Track Selection 1: Nostalgia in Times Square
If you like, sing along! “a woo woo, a woo woo, a diddly da, a diddly da, a diddly da a woo woo…” (reprise, change key)
Track selection 2: Alice’s Wonderland
John Handy (as) Booker Ervin (ts) Richard Wyands (p) Charles Mingus (b) Dannie Richmond (d) recorded live at Nonagon Art Gallery, NYC, January 16, 1959
In other people’s words: “Nostalgia In Times Square” attempts to portray the busy taxi-horn anarchic sound of New York’s centre. It has that unique distinctive harmony at the beginning between alto and tenor sax. As Handy moves through his first solo, it’s interesting to hear Mingus, with his assertive bass pattern, change the tempo two times. Keeping the same form, Mingus does it again while Ervin moves out with his solo. Then, after a lengthy bass excursion, Mingus exchanges fours with drummer Richmond. They bounce ideas off each other, Mingus quoting “Dixie” and “Camptown Races” and Richmond quoting Gene Krupa.
In the liner notes Nat Hentoff says “Nostalgia In Times Square” was written for the film “Shadows” produced by John Cassavetes, as was “Alice’s Wonderland,” which however was not used in the film; It was originally written for a love scene, and the sensitive approach used by Mingus for this one is quite unusual.
The music can be described as “advanced bop” that looks toward the upcoming innovations of the avant-garde. It’s a chance to hear Mingus the bassist and Mingus the leader in action with a small group.”
Vinyl: World Record Club T663
UK release pressed by EMI, Hayes Middlesex, first released on United Artists UAJS 15005 “Bendy Tenor” label. Jazz portraits/Wonderland has been issued at various times in different covers, with resulting “identity crisis”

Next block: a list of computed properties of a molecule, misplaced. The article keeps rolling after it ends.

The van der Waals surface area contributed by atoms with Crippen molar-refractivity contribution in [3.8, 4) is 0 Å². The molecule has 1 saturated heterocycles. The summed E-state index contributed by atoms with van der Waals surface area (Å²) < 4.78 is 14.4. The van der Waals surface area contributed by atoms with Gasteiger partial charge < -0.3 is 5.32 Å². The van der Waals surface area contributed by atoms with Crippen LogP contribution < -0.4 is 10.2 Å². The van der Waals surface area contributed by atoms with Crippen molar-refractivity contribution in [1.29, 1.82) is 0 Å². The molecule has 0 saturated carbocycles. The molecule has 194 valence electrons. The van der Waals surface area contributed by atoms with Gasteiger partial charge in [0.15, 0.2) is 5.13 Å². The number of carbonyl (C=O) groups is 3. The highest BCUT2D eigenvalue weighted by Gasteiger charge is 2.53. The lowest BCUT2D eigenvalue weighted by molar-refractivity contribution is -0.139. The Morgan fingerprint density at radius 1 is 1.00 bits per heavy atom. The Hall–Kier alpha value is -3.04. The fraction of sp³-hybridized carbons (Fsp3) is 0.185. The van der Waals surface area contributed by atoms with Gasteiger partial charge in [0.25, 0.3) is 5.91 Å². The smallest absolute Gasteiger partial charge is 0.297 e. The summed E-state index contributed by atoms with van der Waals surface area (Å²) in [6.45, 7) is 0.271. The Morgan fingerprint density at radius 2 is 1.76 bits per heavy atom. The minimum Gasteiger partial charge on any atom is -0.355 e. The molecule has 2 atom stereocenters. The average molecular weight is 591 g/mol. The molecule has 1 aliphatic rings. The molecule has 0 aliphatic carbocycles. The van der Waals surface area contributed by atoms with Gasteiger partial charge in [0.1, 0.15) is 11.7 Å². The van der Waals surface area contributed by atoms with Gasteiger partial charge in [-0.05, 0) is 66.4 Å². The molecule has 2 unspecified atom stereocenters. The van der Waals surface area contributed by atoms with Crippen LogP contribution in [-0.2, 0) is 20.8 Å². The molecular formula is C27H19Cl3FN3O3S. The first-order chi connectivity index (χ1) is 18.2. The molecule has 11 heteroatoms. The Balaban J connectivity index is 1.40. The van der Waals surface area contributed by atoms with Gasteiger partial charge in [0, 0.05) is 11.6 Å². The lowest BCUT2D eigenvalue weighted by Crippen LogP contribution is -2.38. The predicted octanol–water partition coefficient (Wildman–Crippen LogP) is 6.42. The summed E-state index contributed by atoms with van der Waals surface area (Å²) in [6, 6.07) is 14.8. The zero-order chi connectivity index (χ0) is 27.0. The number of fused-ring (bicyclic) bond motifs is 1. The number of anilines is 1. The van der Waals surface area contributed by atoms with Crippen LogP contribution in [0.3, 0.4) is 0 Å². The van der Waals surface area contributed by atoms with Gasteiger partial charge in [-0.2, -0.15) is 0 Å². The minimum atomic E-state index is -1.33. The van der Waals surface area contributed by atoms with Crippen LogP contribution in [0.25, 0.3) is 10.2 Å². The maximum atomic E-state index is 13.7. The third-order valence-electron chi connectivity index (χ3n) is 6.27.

Starting on the left with the original UA “floating head” cover of the “bendy tenor” label, through various cover art iterations and every possible permutation of title including the words Wonderland, Portraits, Jazz, and Mingus.
World Record Club Ltd
World Record Club issued a significant number of original releases in the UK, some not easily obtained any other way. The home of the World Record Club was Richmond Green, the heart of the west London borough of Richmond upon Thames. For anyone not familiar with it, Richmond is a gritty urban jungle of high density low rent public housing projects and derelict factory lots, located just off the end of the third runway of London’s Heathrow airport.
LJC says: what better location from which to publish New York hard bop, finger-on the-pulse edgy Richmond Upon Thames. To misquote Douglas Adams “a place so hip it has difficulty seeing over it’s pelvis”. “A woo woo, a woo woo, a diddly da ” Great.
Pressing by EMI for World Record Club of Richmond on Thames., machine stamp following curvature of the record
As best I recall, this came from a shop in the London area, can’t for the life of me recall which, but I think it was a fiver. The seller clearly didn’t know what to make of the World Record Club. One rung above or below “Music For Pleasure”. Should have followed LondonJazzCollector.